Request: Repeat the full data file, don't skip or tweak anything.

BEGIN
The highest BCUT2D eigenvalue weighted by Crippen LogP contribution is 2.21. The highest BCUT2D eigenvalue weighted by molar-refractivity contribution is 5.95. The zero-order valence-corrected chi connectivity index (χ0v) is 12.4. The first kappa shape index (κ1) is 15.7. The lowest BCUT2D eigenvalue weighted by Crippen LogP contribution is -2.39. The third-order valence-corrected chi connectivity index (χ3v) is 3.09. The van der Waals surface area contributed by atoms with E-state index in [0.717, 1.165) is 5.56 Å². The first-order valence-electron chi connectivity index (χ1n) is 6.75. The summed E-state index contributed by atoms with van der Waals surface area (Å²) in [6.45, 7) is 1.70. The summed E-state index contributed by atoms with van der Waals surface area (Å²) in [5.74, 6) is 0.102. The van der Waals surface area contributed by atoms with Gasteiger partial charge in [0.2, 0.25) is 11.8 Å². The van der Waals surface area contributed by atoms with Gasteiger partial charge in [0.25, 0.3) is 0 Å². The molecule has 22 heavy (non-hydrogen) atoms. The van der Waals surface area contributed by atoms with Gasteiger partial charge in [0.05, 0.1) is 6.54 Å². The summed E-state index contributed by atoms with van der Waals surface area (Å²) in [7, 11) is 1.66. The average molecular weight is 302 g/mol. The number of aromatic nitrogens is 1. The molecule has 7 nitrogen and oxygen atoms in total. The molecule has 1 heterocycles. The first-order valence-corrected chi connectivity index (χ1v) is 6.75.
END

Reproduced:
The highest BCUT2D eigenvalue weighted by Crippen LogP contribution is 2.21. The highest BCUT2D eigenvalue weighted by molar-refractivity contribution is 5.95. The zero-order valence-corrected chi connectivity index (χ0v) is 12.4. The first kappa shape index (κ1) is 15.7. The lowest BCUT2D eigenvalue weighted by Crippen LogP contribution is -2.39. The third-order valence-corrected chi connectivity index (χ3v) is 3.09. The van der Waals surface area contributed by atoms with E-state index in [0.717, 1.165) is 5.56 Å². The first-order valence-electron chi connectivity index (χ1n) is 6.75. The summed E-state index contributed by atoms with van der Waals surface area (Å²) in [6.45, 7) is 1.70. The summed E-state index contributed by atoms with van der Waals surface area (Å²) in [5.74, 6) is 0.102. The van der Waals surface area contributed by atoms with Gasteiger partial charge in [0.2, 0.25) is 11.8 Å². The van der Waals surface area contributed by atoms with Gasteiger partial charge in [0.25, 0.3) is 0 Å². The molecule has 22 heavy (non-hydrogen) atoms. The van der Waals surface area contributed by atoms with Gasteiger partial charge in [0.05, 0.1) is 6.54 Å². The summed E-state index contributed by atoms with van der Waals surface area (Å²) in [7, 11) is 1.66. The average molecular weight is 302 g/mol. The number of aromatic nitrogens is 1. The molecule has 7 nitrogen and oxygen atoms in total. The molecule has 1 heterocycles. The first-order valence-corrected chi connectivity index (χ1v) is 6.75.